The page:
In the body, chromaffin cells are the main producers of the stress hormones adrenaline and noradrenaline as well as dopamine, while noradrenergic neurons release noradrenaline, the researchers explain. In a series of experiments, they used low-intensity electroacupuncture (0.5 milliamp) at a point on the hind legs of mice with a cytokine storm (caused by a bacterial toxin). This stimulation activated the vagus adrenal axis and induced the secretion of dopamine from the adrenal chromaffin cells.
Improved survival through acupuncture
According to the research team, treated animals had lower levels of three main types of inflammatory cytokines and a higher survival rate than control mice. “60 percent of the acupuncture-treated animals survived, compared with 20 percent of the untreated animals,” Harvard Medical School reports in the study.
Location, time and intensity are crucial
In further experiments, the researchers were also able to prove that the location of acupuncture as well as the time and intensity are decisive for the effect. For example, the vagus-adrenal axis can be activated by electroacupuncture in the hind legs, but not by acupuncture points in the abdomen.
High-intensity electroacupuncture (3 milliamps) on the same hind leg acupuncture point and on an abdominal acupuncture point was also successful if used immediately before the development of the cytokine storm, but such treatment was intensified after the onset of the disease and during the height of the cytokine storm inflammation, reports the research team.
Negative effect if used incorrectly
The results show how the same stimulus can give dramatically different results depending on its location, time and intensity, the researchers continue. “This observation supports the idea that acupuncture, if used incorrectly, can have negative results, which I do not think people necessarily consider,” said Professor Ma.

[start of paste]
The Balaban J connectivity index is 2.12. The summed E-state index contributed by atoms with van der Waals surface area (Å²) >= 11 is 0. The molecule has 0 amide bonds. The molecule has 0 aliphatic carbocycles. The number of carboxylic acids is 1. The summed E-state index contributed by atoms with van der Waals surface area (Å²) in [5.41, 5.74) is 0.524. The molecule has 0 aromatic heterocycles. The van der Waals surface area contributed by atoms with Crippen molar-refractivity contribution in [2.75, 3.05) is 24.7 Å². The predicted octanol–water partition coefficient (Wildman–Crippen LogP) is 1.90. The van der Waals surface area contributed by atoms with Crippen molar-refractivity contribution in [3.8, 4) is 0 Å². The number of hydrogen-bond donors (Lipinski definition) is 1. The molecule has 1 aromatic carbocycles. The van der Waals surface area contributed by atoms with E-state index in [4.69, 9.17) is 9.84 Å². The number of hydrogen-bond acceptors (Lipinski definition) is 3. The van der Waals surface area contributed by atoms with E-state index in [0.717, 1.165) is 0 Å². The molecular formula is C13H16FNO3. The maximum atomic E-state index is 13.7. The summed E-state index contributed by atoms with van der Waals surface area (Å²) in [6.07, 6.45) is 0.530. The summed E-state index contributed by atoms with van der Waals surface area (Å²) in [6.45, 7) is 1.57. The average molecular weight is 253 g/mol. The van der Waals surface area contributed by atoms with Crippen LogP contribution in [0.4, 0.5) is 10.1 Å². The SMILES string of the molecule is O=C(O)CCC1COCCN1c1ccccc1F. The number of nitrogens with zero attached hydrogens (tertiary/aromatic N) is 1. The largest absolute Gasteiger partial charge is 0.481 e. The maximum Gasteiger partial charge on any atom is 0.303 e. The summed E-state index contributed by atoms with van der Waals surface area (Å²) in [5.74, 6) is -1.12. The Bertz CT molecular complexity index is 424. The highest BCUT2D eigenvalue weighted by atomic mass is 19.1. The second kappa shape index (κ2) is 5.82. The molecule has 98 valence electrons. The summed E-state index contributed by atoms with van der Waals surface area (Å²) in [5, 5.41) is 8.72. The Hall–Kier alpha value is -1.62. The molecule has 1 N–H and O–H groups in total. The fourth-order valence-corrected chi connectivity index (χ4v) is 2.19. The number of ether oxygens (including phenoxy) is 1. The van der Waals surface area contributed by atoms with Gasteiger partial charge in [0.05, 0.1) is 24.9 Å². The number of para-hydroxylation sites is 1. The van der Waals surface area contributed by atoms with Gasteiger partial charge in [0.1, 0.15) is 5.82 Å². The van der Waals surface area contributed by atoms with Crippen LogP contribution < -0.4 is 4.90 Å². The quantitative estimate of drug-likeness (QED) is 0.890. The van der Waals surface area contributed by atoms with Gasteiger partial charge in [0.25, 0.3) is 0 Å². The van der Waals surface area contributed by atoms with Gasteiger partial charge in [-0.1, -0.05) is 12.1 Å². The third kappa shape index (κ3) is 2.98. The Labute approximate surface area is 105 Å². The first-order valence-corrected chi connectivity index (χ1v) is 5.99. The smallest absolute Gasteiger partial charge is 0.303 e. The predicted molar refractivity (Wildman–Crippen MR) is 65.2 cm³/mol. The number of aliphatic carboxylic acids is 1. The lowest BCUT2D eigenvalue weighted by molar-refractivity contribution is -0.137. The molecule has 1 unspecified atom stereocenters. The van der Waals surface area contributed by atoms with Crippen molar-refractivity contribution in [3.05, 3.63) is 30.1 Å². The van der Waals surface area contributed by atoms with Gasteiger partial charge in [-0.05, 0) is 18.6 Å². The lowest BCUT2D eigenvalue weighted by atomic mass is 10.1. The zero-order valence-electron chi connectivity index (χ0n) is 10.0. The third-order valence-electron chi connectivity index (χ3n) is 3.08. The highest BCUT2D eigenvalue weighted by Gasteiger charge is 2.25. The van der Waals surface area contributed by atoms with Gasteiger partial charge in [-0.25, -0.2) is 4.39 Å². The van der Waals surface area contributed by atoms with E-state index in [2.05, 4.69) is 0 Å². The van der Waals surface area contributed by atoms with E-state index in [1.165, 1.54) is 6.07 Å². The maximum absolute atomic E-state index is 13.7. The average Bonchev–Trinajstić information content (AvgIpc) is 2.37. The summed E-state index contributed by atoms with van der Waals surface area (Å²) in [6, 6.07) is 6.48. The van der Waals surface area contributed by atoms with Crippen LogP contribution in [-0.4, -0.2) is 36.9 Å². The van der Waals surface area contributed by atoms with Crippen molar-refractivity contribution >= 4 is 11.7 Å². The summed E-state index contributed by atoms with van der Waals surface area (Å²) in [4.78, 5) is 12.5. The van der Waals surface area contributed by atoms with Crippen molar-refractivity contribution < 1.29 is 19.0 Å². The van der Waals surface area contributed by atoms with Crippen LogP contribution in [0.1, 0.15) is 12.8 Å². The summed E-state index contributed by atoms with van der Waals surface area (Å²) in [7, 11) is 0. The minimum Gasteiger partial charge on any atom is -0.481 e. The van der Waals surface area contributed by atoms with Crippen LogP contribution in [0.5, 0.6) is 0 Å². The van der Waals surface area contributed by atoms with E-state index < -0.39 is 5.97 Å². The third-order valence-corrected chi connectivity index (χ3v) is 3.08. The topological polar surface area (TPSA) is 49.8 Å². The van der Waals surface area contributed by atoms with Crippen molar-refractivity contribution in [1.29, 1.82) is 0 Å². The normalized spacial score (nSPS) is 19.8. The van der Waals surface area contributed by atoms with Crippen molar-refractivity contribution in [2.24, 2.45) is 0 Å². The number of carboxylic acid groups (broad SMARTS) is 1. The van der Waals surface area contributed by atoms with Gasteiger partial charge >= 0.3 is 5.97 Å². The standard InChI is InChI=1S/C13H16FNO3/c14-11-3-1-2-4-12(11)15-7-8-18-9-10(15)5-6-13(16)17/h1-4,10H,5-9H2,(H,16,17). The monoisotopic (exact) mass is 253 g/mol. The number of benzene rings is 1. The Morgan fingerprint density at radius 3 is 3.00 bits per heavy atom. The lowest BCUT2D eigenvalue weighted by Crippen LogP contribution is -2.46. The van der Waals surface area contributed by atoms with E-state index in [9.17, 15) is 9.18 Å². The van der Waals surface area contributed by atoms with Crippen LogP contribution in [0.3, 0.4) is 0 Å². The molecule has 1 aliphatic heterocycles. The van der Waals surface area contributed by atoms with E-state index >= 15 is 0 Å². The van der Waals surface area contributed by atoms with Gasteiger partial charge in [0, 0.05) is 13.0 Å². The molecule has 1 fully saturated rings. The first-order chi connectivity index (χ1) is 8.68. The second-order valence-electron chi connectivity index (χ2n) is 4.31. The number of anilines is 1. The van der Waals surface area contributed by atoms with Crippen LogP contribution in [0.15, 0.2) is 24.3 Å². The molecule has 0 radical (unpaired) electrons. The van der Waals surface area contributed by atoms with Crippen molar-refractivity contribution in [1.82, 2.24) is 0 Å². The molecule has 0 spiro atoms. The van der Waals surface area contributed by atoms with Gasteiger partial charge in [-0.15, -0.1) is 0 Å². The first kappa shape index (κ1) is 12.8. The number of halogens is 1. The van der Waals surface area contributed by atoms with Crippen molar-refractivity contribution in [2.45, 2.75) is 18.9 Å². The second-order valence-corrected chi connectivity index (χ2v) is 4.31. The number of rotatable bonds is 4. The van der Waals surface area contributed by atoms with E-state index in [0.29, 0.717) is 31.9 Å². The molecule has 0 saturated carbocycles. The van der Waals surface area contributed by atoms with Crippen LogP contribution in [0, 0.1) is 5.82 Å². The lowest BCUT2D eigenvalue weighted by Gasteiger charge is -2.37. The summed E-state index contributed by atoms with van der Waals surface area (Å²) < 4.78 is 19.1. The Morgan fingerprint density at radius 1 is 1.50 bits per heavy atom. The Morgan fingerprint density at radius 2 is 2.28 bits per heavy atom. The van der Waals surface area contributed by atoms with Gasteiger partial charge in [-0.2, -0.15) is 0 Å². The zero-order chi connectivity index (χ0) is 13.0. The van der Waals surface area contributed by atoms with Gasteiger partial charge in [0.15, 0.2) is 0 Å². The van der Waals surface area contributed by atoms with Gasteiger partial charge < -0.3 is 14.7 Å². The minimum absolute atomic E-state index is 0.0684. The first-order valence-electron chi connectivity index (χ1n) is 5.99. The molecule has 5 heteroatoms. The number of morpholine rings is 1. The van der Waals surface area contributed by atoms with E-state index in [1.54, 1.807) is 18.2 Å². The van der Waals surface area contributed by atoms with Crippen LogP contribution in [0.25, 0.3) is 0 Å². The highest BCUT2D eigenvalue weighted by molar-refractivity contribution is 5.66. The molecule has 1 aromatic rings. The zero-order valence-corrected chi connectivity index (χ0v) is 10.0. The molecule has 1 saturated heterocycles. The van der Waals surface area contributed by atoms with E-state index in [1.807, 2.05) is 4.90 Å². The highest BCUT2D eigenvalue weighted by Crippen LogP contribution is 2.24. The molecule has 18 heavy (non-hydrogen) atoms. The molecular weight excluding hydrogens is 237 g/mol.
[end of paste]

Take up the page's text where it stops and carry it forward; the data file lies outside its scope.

Can acupuncture be used for inflammation and sepsis?
“Our results represent an important step in the ongoing efforts, not only to understand the neuroanatomy in acupuncture, but also to find ways to integrate it into the treatment arsenal of inflammatory diseases, including sepsis,” emphasizes the study leader.
If the results are confirmed in further research, electroacupuncture can one day be used as a versatile treatment method – from the accompanying treatment for sepsis to a more targeted treatment of site-specific inflammations, such as inflammatory diseases of the gastrointestinal tract, so that Conclusion from Professor Ma. (FP)
Author and source information
This text complies with the requirements of the medical literature, medical guidelines and current studies and has been checked by medical staff.
Dipl. Geogr. Fabian Peters
- Shenbin Liu, Zhi-Fu Wang, Yang-Shuai Su, Russell S. Ray, Xiang-Hong Jing, Yan-Qing Wang, Qiufu Ma: Somatotopic organization and intensity dependence to drive distinct NPY-expressing sympathetic pathways through electroacupuncture; i: Neuron (published 12.08.2020), cell.com
- Harvard Medical School: Quieting the Storm (published 12.08.2020), harvard.edu
This article is for general guidance only and should not be used for self-diagnosis or self-treatment. He can not reimburse a visit to the doctor.